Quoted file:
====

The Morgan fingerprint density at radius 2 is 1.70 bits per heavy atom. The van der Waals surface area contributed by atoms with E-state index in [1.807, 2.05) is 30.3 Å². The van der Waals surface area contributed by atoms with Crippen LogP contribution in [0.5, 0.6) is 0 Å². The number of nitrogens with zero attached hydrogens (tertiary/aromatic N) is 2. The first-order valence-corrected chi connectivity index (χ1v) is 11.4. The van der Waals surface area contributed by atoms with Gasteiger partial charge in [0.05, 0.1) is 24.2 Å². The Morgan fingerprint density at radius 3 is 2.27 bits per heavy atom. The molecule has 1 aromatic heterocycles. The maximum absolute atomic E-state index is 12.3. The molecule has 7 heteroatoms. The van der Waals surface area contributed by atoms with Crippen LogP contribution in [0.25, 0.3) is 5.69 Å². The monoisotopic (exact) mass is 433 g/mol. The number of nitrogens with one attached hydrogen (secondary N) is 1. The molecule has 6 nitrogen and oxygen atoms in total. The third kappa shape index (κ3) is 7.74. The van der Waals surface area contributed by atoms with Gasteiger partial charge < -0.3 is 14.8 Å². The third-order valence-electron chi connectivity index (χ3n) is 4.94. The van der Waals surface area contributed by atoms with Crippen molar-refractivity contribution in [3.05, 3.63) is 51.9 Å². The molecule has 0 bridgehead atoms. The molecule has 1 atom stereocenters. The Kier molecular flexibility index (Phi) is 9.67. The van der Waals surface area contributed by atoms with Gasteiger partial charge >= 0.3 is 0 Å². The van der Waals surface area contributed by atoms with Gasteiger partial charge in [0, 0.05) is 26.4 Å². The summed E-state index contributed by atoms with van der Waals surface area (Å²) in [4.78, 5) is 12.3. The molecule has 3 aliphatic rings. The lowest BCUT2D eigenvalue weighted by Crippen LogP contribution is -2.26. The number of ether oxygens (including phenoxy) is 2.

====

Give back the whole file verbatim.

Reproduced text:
The Morgan fingerprint density at radius 2 is 1.70 bits per heavy atom. The van der Waals surface area contributed by atoms with E-state index in [1.807, 2.05) is 30.3 Å². The van der Waals surface area contributed by atoms with Crippen LogP contribution in [0.5, 0.6) is 0 Å². The number of nitrogens with zero attached hydrogens (tertiary/aromatic N) is 2. The first-order valence-corrected chi connectivity index (χ1v) is 11.4. The van der Waals surface area contributed by atoms with Gasteiger partial charge in [0.05, 0.1) is 24.2 Å². The Morgan fingerprint density at radius 3 is 2.27 bits per heavy atom. The molecule has 1 aromatic heterocycles. The maximum absolute atomic E-state index is 12.3. The molecule has 7 heteroatoms. The van der Waals surface area contributed by atoms with Crippen LogP contribution in [0.25, 0.3) is 5.69 Å². The monoisotopic (exact) mass is 433 g/mol. The number of nitrogens with one attached hydrogen (secondary N) is 1. The molecule has 6 nitrogen and oxygen atoms in total. The third kappa shape index (κ3) is 7.74. The van der Waals surface area contributed by atoms with Gasteiger partial charge < -0.3 is 14.8 Å². The third-order valence-electron chi connectivity index (χ3n) is 4.94. The van der Waals surface area contributed by atoms with Crippen molar-refractivity contribution in [3.05, 3.63) is 51.9 Å². The molecule has 0 bridgehead atoms. The molecule has 1 atom stereocenters. The Kier molecular flexibility index (Phi) is 9.67. The van der Waals surface area contributed by atoms with Gasteiger partial charge >= 0.3 is 0 Å². The van der Waals surface area contributed by atoms with Gasteiger partial charge in [0, 0.05) is 26.4 Å². The summed E-state index contributed by atoms with van der Waals surface area (Å²) in [4.78, 5) is 12.3. The molecule has 3 aliphatic rings. The lowest BCUT2D eigenvalue weighted by Crippen LogP contribution is -2.26. The number of ether oxygens (including phenoxy) is 2.